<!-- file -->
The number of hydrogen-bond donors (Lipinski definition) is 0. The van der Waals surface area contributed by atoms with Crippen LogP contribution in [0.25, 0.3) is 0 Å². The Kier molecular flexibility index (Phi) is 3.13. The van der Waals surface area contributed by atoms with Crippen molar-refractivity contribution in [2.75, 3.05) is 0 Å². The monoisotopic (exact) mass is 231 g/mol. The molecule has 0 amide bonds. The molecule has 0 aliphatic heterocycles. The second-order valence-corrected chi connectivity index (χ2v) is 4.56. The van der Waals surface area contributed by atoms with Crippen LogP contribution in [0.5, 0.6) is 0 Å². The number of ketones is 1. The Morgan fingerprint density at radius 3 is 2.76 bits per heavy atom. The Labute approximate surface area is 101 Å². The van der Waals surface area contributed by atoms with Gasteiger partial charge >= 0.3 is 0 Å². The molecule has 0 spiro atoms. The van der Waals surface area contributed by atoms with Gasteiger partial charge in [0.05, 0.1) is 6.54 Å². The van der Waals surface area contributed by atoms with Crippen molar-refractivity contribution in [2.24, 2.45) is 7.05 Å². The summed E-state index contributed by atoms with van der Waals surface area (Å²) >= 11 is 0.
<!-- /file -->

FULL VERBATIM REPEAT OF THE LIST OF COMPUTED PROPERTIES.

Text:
The number of hydrogen-bond donors (Lipinski definition) is 0. The van der Waals surface area contributed by atoms with Crippen LogP contribution in [0.25, 0.3) is 0 Å². The Kier molecular flexibility index (Phi) is 3.13. The van der Waals surface area contributed by atoms with Crippen molar-refractivity contribution in [2.75, 3.05) is 0 Å². The monoisotopic (exact) mass is 231 g/mol. The molecule has 0 amide bonds. The molecule has 0 aliphatic heterocycles. The second-order valence-corrected chi connectivity index (χ2v) is 4.56. The van der Waals surface area contributed by atoms with Crippen LogP contribution in [0.5, 0.6) is 0 Å². The number of ketones is 1. The Morgan fingerprint density at radius 3 is 2.76 bits per heavy atom. The Labute approximate surface area is 101 Å². The van der Waals surface area contributed by atoms with Gasteiger partial charge >= 0.3 is 0 Å². The molecule has 0 spiro atoms. The van der Waals surface area contributed by atoms with Gasteiger partial charge in [0.05, 0.1) is 6.54 Å². The van der Waals surface area contributed by atoms with Crippen molar-refractivity contribution in [2.24, 2.45) is 7.05 Å². The summed E-state index contributed by atoms with van der Waals surface area (Å²) >= 11 is 0.